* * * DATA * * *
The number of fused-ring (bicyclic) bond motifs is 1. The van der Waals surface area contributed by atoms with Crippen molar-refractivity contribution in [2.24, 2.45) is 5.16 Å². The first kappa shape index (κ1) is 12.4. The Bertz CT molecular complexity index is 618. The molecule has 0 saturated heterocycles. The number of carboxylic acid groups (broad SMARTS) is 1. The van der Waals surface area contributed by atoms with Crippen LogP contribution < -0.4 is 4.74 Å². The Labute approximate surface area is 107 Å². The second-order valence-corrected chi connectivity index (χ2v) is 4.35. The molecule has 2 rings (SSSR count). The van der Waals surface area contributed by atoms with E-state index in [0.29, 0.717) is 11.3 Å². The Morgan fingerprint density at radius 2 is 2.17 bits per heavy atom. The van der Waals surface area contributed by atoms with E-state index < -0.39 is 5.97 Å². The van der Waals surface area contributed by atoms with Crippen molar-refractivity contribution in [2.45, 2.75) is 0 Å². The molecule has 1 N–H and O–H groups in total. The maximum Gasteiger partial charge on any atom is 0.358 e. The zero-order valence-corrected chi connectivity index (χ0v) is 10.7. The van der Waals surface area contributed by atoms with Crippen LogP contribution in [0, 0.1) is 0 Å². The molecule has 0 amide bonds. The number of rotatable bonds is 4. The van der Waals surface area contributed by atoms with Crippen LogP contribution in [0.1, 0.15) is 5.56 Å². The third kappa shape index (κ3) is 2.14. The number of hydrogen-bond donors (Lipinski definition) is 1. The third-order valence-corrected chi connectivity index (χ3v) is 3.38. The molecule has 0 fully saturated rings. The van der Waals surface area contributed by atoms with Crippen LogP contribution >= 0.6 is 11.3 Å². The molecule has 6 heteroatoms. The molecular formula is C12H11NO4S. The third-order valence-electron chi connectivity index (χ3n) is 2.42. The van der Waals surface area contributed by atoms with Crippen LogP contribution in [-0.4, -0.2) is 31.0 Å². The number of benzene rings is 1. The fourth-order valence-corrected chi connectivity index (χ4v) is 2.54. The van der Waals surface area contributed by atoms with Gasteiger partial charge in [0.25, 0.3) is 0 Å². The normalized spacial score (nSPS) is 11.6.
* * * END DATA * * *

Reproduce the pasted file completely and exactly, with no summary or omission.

The number of fused-ring (bicyclic) bond motifs is 1. The van der Waals surface area contributed by atoms with Crippen molar-refractivity contribution in [2.24, 2.45) is 5.16 Å². The first kappa shape index (κ1) is 12.4. The Bertz CT molecular complexity index is 618. The molecule has 0 saturated heterocycles. The number of carboxylic acid groups (broad SMARTS) is 1. The van der Waals surface area contributed by atoms with Crippen LogP contribution < -0.4 is 4.74 Å². The Labute approximate surface area is 107 Å². The second-order valence-corrected chi connectivity index (χ2v) is 4.35. The molecule has 2 rings (SSSR count). The van der Waals surface area contributed by atoms with E-state index in [0.29, 0.717) is 11.3 Å². The Morgan fingerprint density at radius 2 is 2.17 bits per heavy atom. The van der Waals surface area contributed by atoms with E-state index < -0.39 is 5.97 Å². The van der Waals surface area contributed by atoms with Crippen molar-refractivity contribution in [2.45, 2.75) is 0 Å². The molecule has 1 N–H and O–H groups in total. The maximum Gasteiger partial charge on any atom is 0.358 e. The zero-order valence-corrected chi connectivity index (χ0v) is 10.7. The van der Waals surface area contributed by atoms with Crippen LogP contribution in [0, 0.1) is 0 Å². The molecule has 0 amide bonds. The number of rotatable bonds is 4. The van der Waals surface area contributed by atoms with Crippen LogP contribution in [0.1, 0.15) is 5.56 Å². The third kappa shape index (κ3) is 2.14. The number of hydrogen-bond donors (Lipinski definition) is 1. The third-order valence-corrected chi connectivity index (χ3v) is 3.38. The molecule has 0 fully saturated rings. The van der Waals surface area contributed by atoms with Crippen LogP contribution >= 0.6 is 11.3 Å². The molecule has 6 heteroatoms. The molecular formula is C12H11NO4S. The third-order valence-electron chi connectivity index (χ3n) is 2.42. The van der Waals surface area contributed by atoms with Crippen LogP contribution in [-0.4, -0.2) is 31.0 Å². The number of benzene rings is 1. The fourth-order valence-corrected chi connectivity index (χ4v) is 2.54. The van der Waals surface area contributed by atoms with Gasteiger partial charge in [0.25, 0.3) is 0 Å². The normalized spacial score (nSPS) is 11.6.